It’s been awhile since Fox has introduced a new animated series into its Sunday “domination” lineup that has really put me on notice. Although I’m a mental idiot when it comes to “Family Guy” and “American Dad”, the perpetual pumping up of the “Cleveland Show” barely forced me to keep my behind on the couch the night it debuted. Don’t get me wrong, I loved Cleveland on F.G. but never felt as though he was a strong enough character to carry the weight of an entire series on his chubby shoulders. If anything, it seemed like the character of Glenn Quagmire would have been much more suited for that task. Truthfully, as much as I’ve attempted to get into it, it’s just not my bag and it definitely doesn’t fill the “King of the Hill” sized void that was left for me once that show was canceled. After 13 seasons, K.O.T.H. had definitely run its course but like The Simpsons, it at least still had a unique signature that wasn’t oozing with Seth Mcfarlane. No back lashing here, he’s amazingly brilliant and I’d kill for an ounce of his mojo but 3 shows by the same creator in one night….it’s far too much of the same view point especially when Family Guy and American Dad are just the right amount of different from each other.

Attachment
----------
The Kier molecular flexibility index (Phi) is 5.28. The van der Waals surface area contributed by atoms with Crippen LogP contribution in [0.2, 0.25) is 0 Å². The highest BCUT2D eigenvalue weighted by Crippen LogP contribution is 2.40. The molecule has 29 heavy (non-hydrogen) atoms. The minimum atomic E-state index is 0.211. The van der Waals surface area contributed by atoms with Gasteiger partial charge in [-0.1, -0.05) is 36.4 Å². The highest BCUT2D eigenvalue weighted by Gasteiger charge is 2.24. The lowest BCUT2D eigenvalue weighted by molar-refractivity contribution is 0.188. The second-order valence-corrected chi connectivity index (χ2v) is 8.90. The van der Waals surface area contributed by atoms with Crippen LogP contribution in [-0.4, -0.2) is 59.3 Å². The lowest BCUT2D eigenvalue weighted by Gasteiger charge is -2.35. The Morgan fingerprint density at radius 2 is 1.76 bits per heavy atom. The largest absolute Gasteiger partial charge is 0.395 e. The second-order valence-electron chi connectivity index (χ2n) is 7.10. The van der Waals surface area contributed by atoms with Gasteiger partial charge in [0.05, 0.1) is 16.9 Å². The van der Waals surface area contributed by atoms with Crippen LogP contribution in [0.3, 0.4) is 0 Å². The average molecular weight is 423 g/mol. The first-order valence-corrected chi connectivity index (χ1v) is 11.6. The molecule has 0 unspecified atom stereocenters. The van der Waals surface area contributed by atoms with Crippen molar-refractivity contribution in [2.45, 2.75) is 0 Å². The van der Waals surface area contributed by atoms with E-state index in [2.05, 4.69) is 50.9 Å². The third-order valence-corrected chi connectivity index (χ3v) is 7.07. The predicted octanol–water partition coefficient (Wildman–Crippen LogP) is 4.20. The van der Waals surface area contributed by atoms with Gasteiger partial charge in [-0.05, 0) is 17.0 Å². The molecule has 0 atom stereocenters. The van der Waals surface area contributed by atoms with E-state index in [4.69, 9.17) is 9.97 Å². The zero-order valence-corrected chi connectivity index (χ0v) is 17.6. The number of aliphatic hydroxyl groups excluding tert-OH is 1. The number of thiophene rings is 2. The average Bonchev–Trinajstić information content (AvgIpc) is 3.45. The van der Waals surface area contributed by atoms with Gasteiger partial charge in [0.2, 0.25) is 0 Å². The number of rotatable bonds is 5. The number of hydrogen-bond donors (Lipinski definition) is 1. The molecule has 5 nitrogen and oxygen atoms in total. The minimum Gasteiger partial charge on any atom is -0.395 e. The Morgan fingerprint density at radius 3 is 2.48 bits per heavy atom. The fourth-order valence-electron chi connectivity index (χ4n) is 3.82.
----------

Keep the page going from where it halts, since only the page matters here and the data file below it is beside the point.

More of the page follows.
Enter-Loren Bouchard, the mastermind behind two of the absolute funniest and imaginative cartoons (Dr. Katz, Professional Therapist, Home Movies) EVER. Bouchard is a guy who should bring hope to high school dropouts everywhere that talent (in some cases) supersedes a diploma. Clearly one of the main reasons why both of those shows were so hilarious (besides the writing) was the ingenious voice talent/acting of H. Jon Benjamin and it would seem that bringing him on for the lead character in Bouchard’s new series was a gimme. As the lazy but lovable Ben Katz (Dr. Katz’s son), Benjamin provided pointless phone calls and silly interruptions between his father’s therapy sessions with a multitude of the most recognized comedians of that time.